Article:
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Jane's Homemade Soup Recipes from Her Booth Family Cookbook
Copyright © 2008 - All rights retained by author
Written by: Jane E. Booth

Editor's Introductory Comments

My wife has greatly appreciated the attention her Thanksgiving turkey preparation article has received (during the holidays it receives thousands of hits more per day than any article I have written for the site--hmmmm…but I am not bothered by this, really….hmmmmm). Therefore, she decided to publish a handful of her original homemade soup recipes on the site as well, in hopes that others will enjoy them as much as I have…we, as much as we have enjoyed them. I admit it, I am a fan of my wife’s cooking, with an expanding waistline to prove it (at least I love her food most of the time--though it is best that she has omitted her meatloaf and homemade spaghetti sauce recipes). The recipes included below are the recipes Jane has personally selected from her Booth Family Cookbook. Enjoy!

Jane’s Homemade Soup Recipes from Her Booth Family Cookbook


My husband loves to eat homemade soup for lunch. I try to incorporate lots of vegetables into my soups as he doesn’t get enough of them otherwise! He enjoys any of these soups, except the purely vegetable-based recipes (if I were to add a cup of diced ham, he would probably like them, too!). [Editor’s Note: My attitude toward vegetable-only soups and stews is aptly described in the Old Testament by the account of a cook, who, not knowing what he was doing, made vegetable stew and served it to the prophets who said, "’There is death in the pot’ And they were unable to eat" (2 Kings 4:40b).]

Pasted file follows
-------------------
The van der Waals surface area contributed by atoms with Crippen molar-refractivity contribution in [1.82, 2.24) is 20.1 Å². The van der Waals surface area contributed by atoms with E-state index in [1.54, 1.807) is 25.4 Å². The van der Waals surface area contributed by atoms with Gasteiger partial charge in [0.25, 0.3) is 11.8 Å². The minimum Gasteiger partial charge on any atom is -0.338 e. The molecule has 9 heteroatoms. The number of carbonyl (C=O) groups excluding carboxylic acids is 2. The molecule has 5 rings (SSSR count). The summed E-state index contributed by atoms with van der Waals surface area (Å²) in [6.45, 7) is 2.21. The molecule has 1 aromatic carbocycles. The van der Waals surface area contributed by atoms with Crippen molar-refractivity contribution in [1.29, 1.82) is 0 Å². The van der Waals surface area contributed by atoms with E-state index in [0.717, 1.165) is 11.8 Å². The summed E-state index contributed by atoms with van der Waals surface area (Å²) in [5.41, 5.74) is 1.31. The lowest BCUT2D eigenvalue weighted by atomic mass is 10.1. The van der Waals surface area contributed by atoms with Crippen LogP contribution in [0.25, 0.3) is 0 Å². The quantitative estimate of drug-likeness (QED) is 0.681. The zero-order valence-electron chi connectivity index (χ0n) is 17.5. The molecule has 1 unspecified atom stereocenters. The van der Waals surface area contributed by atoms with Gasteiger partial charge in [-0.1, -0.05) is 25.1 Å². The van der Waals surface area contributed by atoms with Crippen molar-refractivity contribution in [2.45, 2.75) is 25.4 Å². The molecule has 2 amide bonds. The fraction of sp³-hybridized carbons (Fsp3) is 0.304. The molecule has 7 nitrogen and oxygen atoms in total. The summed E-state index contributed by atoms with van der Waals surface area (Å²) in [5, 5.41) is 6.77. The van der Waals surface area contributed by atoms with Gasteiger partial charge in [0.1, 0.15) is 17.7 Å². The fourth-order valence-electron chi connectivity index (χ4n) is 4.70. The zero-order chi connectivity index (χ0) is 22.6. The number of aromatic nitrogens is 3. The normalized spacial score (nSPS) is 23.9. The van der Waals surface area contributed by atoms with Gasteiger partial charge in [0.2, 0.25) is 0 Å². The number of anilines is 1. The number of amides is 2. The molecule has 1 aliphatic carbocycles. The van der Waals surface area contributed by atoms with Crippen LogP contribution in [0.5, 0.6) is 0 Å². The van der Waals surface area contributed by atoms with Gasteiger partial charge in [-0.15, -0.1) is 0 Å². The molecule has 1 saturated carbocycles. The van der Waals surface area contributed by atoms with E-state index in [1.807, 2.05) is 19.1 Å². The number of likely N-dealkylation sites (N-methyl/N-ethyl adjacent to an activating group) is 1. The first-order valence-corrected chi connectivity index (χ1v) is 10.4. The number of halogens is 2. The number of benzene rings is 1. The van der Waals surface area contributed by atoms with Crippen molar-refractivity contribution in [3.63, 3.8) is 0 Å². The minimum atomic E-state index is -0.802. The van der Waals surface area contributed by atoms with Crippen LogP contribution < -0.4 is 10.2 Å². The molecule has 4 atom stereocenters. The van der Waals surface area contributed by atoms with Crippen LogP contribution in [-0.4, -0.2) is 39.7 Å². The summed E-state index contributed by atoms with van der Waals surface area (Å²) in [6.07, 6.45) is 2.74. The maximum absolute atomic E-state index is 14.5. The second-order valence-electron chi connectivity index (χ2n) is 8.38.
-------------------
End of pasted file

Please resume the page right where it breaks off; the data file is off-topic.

These are my favorite homemade soups, tailored to my own family’s particular preferences. None include pepper, but feel free to add it according to your own tastes. You may use canned chicken and beef broth when such broth is called for, but I sometimes make my own, which are probably healthier, but sadly take more time in the kitchen. Nonetheless, I have included basic recipes for the homemade broths as well.